Tuesday, 30 March 2010


Take a close look at this shot of one Jennifer Goebels running in a the Lakefront marathon in Milwaukee,U.S.A.  She was the second woman to cross the line but elevated to first place as the original winner was disqualified for accepting water from a friend outside the official water station point.  Then Ms. Goebels herself was disqualified.......can you detect why?   Check out the white earphones dangling down from inside her vest just below her number.  Yes, she was disqualified for using her ipod violating a USA Track and Field rule which  applied to elite athletes.
(Apparently it was a complete ban on all runners but then changed)  With a PB of 2.52, she ran 3.02 on the day, she had "signed up" to this rule as had the original winner about taking "unofficial" drinks.
 Her view of course was that if she was to be disqualified so should everyone who used music devices. She said she actually only tuned in between 19 and 21 miles when she became bored!  The argument is that if the music is so essential  to completing the event then it is a performance enhancing aid.
 You can imagine,  post race comments were divided between those who said that the women should have stuck to the rules and those who said  bo******! Sorry, balderdash!
   The pros and cons of using ipods whilst training has been well discussed.  Relieving bordom when running solo balanced against the dangers of traffic, being mugged, damage to ears etc.
I occasionally use the ipod when jogging around a grass 1/2 mile circuit before and after hard races  and on traffic free, rain sodden trail runs like today.  But I wouldn't dream of using one in a race itself.  
   At Wilmslow on Sunday, spectating the event whilst running along with the mid to back markers I was amazed by the number linked up to a device.  I would say it was the majority.   Can you imagine the scene if they had all been stopped just before finishing on Sunday and told they were disqualified!
No, I personally have always liked to interact with my fellow competitors whilst racing.  Probably more so now. Certainly in the recent Blackpool and Haweswater half races,  the younger runners seemed to enjoy a bit of banter and cajoling to keep us all going.  None of which they would have heard with ear phones in.
Even when racing at my best I was always a bit vocal which admittedly could tend to annoy some in the group. If I felt we were reeling in a group of slowing runners I might say, "I see death ahead" or if feeling good at half way I might say, "OK, joke over, let's start racing!" or "let's go get 'em!"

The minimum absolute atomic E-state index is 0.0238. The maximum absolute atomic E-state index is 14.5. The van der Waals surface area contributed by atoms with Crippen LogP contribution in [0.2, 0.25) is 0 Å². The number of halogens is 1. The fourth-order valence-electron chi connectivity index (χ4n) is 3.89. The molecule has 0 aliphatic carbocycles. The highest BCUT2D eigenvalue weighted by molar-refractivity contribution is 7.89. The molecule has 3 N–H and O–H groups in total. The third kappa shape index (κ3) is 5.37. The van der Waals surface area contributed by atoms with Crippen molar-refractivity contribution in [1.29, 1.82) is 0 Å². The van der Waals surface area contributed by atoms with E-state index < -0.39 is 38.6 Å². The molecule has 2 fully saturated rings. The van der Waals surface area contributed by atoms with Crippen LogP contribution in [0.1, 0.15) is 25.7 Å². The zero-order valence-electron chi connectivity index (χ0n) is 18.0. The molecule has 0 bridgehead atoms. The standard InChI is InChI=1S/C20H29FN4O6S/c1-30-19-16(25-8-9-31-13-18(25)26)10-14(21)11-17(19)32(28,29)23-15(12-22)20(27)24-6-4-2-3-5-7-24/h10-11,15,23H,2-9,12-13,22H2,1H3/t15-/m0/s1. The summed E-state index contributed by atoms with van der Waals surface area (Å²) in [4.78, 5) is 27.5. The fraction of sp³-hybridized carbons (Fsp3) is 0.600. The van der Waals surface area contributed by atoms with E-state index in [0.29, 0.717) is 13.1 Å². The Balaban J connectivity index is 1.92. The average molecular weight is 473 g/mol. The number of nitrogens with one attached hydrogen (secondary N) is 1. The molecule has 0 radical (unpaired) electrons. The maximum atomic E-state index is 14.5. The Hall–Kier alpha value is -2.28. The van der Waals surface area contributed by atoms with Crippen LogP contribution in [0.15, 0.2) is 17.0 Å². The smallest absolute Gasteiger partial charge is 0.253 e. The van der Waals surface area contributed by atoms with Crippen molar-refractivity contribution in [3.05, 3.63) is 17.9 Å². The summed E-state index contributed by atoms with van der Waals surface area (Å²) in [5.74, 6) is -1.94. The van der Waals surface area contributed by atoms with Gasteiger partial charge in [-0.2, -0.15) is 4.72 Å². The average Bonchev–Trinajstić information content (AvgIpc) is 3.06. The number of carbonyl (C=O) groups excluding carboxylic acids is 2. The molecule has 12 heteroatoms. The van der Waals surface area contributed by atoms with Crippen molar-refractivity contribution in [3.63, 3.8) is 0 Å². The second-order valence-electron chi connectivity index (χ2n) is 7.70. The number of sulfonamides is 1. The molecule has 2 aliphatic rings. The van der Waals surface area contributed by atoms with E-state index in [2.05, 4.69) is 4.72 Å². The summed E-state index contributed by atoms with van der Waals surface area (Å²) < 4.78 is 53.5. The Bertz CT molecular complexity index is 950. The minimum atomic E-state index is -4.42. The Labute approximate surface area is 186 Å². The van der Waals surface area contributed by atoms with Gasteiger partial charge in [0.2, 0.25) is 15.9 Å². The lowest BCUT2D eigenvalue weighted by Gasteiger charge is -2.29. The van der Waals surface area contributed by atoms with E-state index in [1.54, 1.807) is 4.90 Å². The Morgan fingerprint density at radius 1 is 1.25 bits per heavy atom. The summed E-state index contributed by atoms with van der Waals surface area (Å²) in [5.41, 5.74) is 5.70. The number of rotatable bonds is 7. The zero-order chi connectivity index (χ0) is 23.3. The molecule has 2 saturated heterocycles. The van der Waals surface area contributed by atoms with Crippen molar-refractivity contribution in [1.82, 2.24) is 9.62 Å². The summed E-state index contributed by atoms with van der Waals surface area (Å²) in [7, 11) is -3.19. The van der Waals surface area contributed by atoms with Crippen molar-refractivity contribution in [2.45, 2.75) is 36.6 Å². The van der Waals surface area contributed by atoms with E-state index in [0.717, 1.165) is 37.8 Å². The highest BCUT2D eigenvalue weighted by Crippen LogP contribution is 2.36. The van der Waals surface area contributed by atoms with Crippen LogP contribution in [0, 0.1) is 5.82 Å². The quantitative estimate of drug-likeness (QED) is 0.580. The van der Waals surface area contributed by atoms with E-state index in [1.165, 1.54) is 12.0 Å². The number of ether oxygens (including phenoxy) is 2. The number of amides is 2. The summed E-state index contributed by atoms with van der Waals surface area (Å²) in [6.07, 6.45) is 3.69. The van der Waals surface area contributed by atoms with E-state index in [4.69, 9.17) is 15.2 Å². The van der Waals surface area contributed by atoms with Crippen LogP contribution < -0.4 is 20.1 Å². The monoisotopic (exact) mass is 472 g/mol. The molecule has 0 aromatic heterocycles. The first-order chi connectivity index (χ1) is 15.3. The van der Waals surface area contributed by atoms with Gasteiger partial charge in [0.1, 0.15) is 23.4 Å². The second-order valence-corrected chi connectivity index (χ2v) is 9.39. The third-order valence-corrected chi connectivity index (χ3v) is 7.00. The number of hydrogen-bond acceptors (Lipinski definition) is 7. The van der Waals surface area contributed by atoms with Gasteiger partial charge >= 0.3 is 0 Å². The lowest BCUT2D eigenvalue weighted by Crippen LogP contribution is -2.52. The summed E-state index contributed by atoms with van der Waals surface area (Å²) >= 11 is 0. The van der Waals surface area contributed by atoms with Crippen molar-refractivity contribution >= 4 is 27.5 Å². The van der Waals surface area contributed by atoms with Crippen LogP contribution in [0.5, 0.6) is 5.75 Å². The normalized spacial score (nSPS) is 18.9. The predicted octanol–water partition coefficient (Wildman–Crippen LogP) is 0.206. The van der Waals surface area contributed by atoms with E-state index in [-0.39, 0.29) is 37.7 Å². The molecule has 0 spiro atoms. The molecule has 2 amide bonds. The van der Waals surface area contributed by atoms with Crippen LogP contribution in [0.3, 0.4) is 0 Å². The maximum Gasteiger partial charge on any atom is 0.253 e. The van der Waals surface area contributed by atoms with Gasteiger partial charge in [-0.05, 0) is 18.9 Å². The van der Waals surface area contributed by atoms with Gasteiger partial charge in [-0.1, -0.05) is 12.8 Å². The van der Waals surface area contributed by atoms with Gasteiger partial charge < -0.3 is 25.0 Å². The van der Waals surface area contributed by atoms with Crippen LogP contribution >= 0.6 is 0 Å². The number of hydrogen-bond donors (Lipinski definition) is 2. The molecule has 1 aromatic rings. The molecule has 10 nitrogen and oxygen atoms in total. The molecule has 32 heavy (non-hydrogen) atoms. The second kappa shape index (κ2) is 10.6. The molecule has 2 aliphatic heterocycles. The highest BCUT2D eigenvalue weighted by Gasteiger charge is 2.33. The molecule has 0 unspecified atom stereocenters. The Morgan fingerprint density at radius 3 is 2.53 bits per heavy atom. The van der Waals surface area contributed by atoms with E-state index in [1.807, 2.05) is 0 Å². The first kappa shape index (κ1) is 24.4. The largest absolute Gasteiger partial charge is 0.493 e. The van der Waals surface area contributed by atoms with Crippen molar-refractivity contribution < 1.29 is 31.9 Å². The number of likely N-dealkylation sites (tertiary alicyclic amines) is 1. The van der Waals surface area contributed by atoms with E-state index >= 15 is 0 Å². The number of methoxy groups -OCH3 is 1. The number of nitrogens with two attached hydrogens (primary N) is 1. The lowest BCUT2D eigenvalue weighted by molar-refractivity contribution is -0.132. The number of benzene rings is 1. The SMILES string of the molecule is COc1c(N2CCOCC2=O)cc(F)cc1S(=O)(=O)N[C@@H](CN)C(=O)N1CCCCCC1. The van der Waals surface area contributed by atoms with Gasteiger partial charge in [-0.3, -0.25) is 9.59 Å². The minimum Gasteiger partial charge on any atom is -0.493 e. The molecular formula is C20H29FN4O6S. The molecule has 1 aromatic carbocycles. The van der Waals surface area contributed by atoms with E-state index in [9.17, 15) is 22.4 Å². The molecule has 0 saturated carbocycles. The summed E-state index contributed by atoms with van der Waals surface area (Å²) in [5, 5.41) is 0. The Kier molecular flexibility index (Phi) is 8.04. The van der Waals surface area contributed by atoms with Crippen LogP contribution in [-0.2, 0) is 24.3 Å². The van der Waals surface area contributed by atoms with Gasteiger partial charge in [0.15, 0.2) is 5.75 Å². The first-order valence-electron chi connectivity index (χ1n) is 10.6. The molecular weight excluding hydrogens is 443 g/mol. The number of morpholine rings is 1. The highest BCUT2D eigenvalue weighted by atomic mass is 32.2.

There was no sign of earphones at the sharp end on Sunday but even around the 7 minute mile pace they start to become evident.  If I overtake someone linked to an ipod  in a race now I'm afraid I can't resist saying, "What you listening to?"  Whatever they answer, I'll then say,  "You want to switch to something faster!"  Before pulling away!  You just have to hope they don't take the advice and come tearing past later!
  To conclude I think in major traffic free races if runners want to isolate themselves from the full atmosphere of the event then it's up to them. Just as long as they have listened at the start to any relevant instructions and  hold a strict straight racing line as they are unaware of overtaking runners.
   Ipods, help or hindrance?   Ban them for elite runners but OK or others? Where would you draw the line?  Will we see civil disobedience on the roads in England soon if a ban comes in? What do you think?


  1. Wow--that's the first time I have ever heard of the rule actually being enforced. Very interesting. I don't get the whole need for ipods myself--it seems to me that if you need them to get through runs, then you probably don't like running all that much in the first place. I am always amazed at races when I see the vast majority of people using them. I think that if you ban them for elites, ban them for everyone.

  2. Another interesting point brought up Terry.

    I have read on some entry forms that they are disallowed during the race. I can see why they need to do this, which is probably so that you can hear any instructions that may be given. This is a clear safety issue and nobody should argue with that. This may be a case of their insurers demanding it rather than the race organisers themselves. I personally don't use them at all. This is because running is kind of a mental therapy for me and I would not want to spoil this by playing music. As for myself and others racing with them(if it was allowed), I would certainly not consider it performance enhancing - far from it. I think it would just put me off and slow me down, even if it was a recording of some top class coach shouting in my ear. I can't imagine that any world records will ever get broken by someone with an ipod. If this ever happens that will be the day when they will be banned. I do hope that the athletic bodies sort out some clear rules on it.